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The Ideal City is a Dead CityUmělec magazine 2006/3
Anna Mituś | reviews | en cs de
There has been a lot of talk about plentiful new international events of the biennial type. One can hardly imagine the global art scene without them, not to mention any self-respecting cultural center. The great curator and promoter of contemporary art, Anda Rottenberg, chose none of them for the location for such an event in Poland. The proving ground to establish it has instead become the eastern town of Zamość, founded in the 16th century as an ideal renaissance city, and the first of the exhibition series shall constitute one the international Art Forum Berlin show.
“I was paid to go here” is a sign whose wording undulates contemplatively on the bag of Sebastian Cichocki, the artistic director of the Bytom Kronika gallery. I am trying to keep up with him by forcing my way through the red and white entanglements of the narrow streets of Zamość. J- explains about the never-ending renovation work on the pavement of the main marketplace and streets; it primarily involves the turning over of the cobblestones. “Polnische Wirtschaft” is what the Germans would say, but this time we are all on the same boat. The opening of Ideal City – Invisible Cities, a grand international exhibition whose curators are Sabrina van der Ley (who has been managing the Art Forum Berlin since 2000) and Markus Richter, is to take place in two hours.
The curators do not have the time to answer my questions (the press conference ended an hour ago). A well–organized “guided tour” efficiently moves the group of invited critics among construction barricades that, judging by the looks of concentration, many clearly suspect are a part of the exposition concept.
A representative of the local community stops me on the marketplace. Leaning on a dilapidated bicycle, he asks about the “meaning of the structure blocking the view of the town hall.” “It’s a pyramid. It was built by Colin Ardley,” I answer, but my interlocutor does not give up so easily. “What’s it for?” Reporters from a German television station listen in on our conversation with interest. It is obvious that not many denizens of Zamość are confronted with thoughts on the question of the “ideal city” in their day–to–day lives. What in the golden age of the Renaissance was to have been the embodiment of humanism and tolerance is today a hicktown amidst the fields and forests of Roztocze, more reminiscent of Alfred Kubin’s City of Pearl than Sabbionetta in spite of its number in the UNESCO register. The impression created by a group of approximately forty artists from throughout the world, weaving about the dingy architecture amidst burghers' houses with fallen plasterwork, sweating in the 30 degree [86°F] continental heat is truly astounding. It seems like the landing of a civilizing mission by “Star Trek’s” U.S.S. Enterprise whose crew members “boldly go where no man has gone before.”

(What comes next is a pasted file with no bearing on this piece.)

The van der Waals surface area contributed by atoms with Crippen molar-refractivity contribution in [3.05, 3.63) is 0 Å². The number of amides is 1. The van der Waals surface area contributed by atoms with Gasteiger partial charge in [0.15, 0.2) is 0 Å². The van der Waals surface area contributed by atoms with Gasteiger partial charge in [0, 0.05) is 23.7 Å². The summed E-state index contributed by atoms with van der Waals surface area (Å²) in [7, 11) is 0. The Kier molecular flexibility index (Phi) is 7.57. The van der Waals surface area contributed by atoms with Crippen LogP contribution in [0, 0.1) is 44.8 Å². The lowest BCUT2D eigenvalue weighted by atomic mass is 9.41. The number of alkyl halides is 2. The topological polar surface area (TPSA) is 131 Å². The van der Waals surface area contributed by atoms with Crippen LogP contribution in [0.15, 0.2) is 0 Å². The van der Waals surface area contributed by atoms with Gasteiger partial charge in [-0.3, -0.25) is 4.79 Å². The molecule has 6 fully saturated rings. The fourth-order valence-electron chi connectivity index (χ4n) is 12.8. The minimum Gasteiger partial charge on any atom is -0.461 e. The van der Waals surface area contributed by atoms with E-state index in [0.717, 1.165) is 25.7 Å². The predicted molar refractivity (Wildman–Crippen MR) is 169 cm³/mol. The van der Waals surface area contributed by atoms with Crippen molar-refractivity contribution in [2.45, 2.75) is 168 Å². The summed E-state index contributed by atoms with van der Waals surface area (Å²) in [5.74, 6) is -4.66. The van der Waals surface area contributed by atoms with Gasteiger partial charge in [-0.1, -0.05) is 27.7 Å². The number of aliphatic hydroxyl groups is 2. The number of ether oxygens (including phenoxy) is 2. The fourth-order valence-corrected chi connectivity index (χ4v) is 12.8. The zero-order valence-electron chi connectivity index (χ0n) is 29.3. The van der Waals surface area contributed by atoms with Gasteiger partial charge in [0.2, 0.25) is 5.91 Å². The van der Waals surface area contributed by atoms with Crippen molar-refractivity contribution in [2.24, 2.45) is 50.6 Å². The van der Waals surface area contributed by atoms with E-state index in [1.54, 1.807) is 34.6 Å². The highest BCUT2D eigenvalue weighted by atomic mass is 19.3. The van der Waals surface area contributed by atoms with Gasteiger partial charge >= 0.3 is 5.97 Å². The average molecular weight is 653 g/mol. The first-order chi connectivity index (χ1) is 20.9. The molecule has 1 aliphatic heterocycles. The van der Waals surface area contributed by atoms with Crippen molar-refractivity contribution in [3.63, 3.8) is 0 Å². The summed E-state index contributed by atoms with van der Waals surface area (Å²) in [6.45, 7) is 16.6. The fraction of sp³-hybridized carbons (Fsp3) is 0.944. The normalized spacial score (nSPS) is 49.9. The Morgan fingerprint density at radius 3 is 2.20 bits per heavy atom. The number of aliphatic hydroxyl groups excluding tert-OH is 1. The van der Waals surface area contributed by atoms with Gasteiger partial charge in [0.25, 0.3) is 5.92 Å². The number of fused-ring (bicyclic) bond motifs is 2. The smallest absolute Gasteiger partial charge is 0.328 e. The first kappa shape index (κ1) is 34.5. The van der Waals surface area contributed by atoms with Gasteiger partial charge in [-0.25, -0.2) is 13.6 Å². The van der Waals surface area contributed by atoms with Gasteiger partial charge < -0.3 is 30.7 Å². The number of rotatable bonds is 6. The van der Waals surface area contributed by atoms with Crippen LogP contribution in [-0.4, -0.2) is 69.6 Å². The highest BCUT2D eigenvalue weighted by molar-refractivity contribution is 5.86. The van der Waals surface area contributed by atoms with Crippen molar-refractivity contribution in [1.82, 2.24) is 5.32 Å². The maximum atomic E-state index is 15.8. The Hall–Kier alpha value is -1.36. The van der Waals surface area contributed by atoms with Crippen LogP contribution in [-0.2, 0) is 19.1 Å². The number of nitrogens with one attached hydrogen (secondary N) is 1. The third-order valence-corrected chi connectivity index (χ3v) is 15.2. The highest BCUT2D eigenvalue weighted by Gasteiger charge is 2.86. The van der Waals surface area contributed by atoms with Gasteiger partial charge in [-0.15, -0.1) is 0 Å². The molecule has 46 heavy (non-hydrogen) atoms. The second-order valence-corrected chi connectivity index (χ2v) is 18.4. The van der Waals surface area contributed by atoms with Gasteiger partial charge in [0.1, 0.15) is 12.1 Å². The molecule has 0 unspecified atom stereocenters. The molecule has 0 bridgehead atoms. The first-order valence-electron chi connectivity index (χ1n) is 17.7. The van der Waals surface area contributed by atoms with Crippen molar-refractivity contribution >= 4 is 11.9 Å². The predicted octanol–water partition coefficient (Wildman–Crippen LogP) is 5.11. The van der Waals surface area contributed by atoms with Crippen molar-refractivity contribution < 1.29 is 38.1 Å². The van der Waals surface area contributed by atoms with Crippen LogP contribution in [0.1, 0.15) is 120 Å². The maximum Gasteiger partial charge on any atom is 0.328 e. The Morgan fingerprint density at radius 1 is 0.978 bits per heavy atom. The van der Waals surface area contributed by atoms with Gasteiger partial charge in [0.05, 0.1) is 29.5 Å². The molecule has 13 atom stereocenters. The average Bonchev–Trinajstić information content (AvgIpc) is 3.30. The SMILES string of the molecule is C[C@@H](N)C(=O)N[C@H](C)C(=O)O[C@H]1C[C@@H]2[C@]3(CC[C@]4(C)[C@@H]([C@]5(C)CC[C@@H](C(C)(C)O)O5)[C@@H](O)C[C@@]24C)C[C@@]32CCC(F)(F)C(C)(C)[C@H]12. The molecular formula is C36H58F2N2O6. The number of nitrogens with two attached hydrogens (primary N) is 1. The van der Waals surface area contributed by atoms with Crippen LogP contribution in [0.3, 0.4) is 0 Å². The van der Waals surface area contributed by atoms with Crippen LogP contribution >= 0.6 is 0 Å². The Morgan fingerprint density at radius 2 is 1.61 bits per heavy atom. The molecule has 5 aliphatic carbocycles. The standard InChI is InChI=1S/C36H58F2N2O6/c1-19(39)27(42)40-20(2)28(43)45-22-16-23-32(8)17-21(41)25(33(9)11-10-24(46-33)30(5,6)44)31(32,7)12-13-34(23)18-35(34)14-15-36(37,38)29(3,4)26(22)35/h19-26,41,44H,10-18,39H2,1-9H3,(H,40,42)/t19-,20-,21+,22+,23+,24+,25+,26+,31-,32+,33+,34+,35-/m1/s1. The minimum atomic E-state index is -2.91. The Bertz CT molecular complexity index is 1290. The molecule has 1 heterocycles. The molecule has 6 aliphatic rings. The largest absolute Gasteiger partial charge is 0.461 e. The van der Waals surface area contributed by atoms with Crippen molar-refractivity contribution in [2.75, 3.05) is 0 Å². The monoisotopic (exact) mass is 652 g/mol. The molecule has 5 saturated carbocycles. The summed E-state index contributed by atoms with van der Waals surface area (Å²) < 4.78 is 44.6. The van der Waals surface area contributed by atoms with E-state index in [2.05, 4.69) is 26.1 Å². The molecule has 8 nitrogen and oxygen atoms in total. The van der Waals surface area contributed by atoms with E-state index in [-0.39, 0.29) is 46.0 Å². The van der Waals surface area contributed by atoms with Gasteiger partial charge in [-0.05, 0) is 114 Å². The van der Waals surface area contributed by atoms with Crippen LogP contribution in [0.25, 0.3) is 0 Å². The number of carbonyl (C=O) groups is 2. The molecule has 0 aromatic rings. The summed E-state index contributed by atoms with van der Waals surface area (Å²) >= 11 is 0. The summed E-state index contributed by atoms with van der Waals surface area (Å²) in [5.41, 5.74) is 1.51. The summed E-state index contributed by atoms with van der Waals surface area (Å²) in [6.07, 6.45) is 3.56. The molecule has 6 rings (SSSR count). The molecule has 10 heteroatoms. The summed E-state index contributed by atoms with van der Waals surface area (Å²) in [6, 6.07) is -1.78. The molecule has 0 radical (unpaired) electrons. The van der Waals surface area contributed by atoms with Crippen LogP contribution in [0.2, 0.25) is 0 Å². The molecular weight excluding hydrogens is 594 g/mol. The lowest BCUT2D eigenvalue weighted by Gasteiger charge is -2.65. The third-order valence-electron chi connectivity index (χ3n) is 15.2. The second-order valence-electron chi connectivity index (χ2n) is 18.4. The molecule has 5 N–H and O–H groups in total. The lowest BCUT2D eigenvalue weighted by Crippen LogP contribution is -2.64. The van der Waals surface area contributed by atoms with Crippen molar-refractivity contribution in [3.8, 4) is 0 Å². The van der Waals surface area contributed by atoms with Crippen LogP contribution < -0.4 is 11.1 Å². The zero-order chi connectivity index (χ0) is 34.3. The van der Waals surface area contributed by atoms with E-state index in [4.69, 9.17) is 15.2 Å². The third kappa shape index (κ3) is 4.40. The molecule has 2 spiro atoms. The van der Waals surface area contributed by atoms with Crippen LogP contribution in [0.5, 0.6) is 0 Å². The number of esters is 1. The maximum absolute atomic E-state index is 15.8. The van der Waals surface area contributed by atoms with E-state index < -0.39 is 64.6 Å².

Equally bold are the beautiful installations of Colin Ardley and Teresa Murak presented on a scale unheard of in Poland, commenting and stressing the geometrical–spatial solutions of this Renaissance layout. By joining together the center of urban space in a symbolic vertical and horizontal structure, they affirm the order–making utopia of the human universe. Just beyond the corner is an ironic comment that adds a paraphrase of Tatlin’s Monument to the Third International built of pine boards on the Salt Market by Kaia Schiemenz. Ignoring the dangerous cracking of unseasoned boards and the “at your own risk” notice, a band of speeding youths subjugate the dynamic twists of this Commintern Tower of Babel.
One comes across two completely different monuments to disorientation behind the first row of marketplace structures. The inner courtyard of one of the tenement houses is filled by the yielding labyrinth of Franka Hoernschneider; its wall–doors give way to the free choice of direction of travel. The title Konditional demonstrates the active nature of space and thus offers therapy for the depression of the Eastern Minotaur. Monika Sosnowska uses a fully credible form of the concrete “white Marianne” – like a cult Polish TV series – in building a provocative and nightmarish fountain of cubes. Anyone who has ever walked across a housing estate from the Gierek era has to be subdued by the illusion that the sculpture has always stood on the square and even the disgust caused by the black water bubbling in the rectangular pool has no easy job of wrenching viewers out of their stupor.
Invisible Cities: What the Eye Fails To See …